Apr 28, 2024 1:13:57 AM

One of the most famous hacking cases in blockchains occurred on the Ethereum network in 2016, involving a project known as The DAO. It was a project for a decentralized autonomous organization, which would serve as a kind of decentralized venture capital where startups could apply for funding. The project raised about 140 million dollars in ether for its development, a considerable amount for the time.

However, The DAO never got to work as planned. Due to a flaw in a smart contract, malicious actors managed to drain almost 50 million dollars in ether, using a technique now known as reentrancy. Fortunately, as the drained money was supposed to be locked up in a child contract for a week before it could be withdrawn, the community had time to brainstorm a solution.

Part of the community advocates that transactions involving the hacker should be rolled back to avoid any advantage gained from such actions. But reversing transactions is a radical act on the , whose philosophy is that transactions should not be censored.

Another party argued the opposite. Despite being malicious, the transactions exploited a bug in the smart contract code rather than a problem in the . The hackers’ actions may have been unethical but not illegal; or, better said, they didn’t break the main rule of blockchain, which states that the code is the law. Hackers simply took advantage of bad code.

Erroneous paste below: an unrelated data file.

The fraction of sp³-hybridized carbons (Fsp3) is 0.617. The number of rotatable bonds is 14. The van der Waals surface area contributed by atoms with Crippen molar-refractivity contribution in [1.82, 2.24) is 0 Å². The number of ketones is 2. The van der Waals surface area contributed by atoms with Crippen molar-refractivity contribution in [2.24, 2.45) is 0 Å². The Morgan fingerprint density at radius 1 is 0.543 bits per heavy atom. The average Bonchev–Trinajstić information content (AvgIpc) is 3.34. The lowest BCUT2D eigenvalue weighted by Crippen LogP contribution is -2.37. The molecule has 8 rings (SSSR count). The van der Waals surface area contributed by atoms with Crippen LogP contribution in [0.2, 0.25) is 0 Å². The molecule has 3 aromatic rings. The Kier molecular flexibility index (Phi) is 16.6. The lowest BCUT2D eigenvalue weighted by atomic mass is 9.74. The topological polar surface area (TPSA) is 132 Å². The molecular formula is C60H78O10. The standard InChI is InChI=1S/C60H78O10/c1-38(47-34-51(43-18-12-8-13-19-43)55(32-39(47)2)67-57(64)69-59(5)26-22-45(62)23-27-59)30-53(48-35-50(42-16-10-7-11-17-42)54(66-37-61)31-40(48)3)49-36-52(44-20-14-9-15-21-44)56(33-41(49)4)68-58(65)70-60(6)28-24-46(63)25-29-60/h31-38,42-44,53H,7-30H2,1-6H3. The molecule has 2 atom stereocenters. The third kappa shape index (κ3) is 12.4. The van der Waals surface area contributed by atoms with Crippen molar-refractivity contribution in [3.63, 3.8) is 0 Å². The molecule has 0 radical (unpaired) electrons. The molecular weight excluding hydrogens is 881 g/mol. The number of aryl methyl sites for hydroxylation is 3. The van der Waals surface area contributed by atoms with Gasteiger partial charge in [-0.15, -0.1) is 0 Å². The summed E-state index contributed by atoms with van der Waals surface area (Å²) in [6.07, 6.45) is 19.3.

The DAO hacker caused great instability in Ethereum, which culminates in its separation into two distinct chains, the current Ethereum and Ethereum classic. This is known as a contentious hard fork, where the chain splits into two that remain independent. In the original Ethereum, the transactions were reversed, and the hackers did not gain financially from their actions. On the Ethereum classic, nothing was changed, and the chain proceeded normally.

The case of The DAO highlighted the issue of blockchain . Governance is maintained by network participants who effectively run full nodes. They are the ones who will decide, in the case of a Hard Fork, whether to continue running the old version of the protocol or the updated version. Sometimes the community as a whole chooses to migrate to the new version, but in other cases, like this DAO, the community splits.

The Ethereum network was not the only one to undergo a contentious hard fork. Some Bitcoin users also decided to split the network into what is now called Bitcoin and Bitcoin Cash. A dispute over the size of the blocks was one of the origins of the division. Shortly after that, Bitcoin Cash itself also suffered a contentious hard fork, giving rise to Bitcoin Satoshi Vision.

Contentious Hard Forks are one of the main causes of blockchain instability, but it is a natural artifact of open-source software and decentralization. Communities must choose their goals, and the choice is not always unanimous among its members.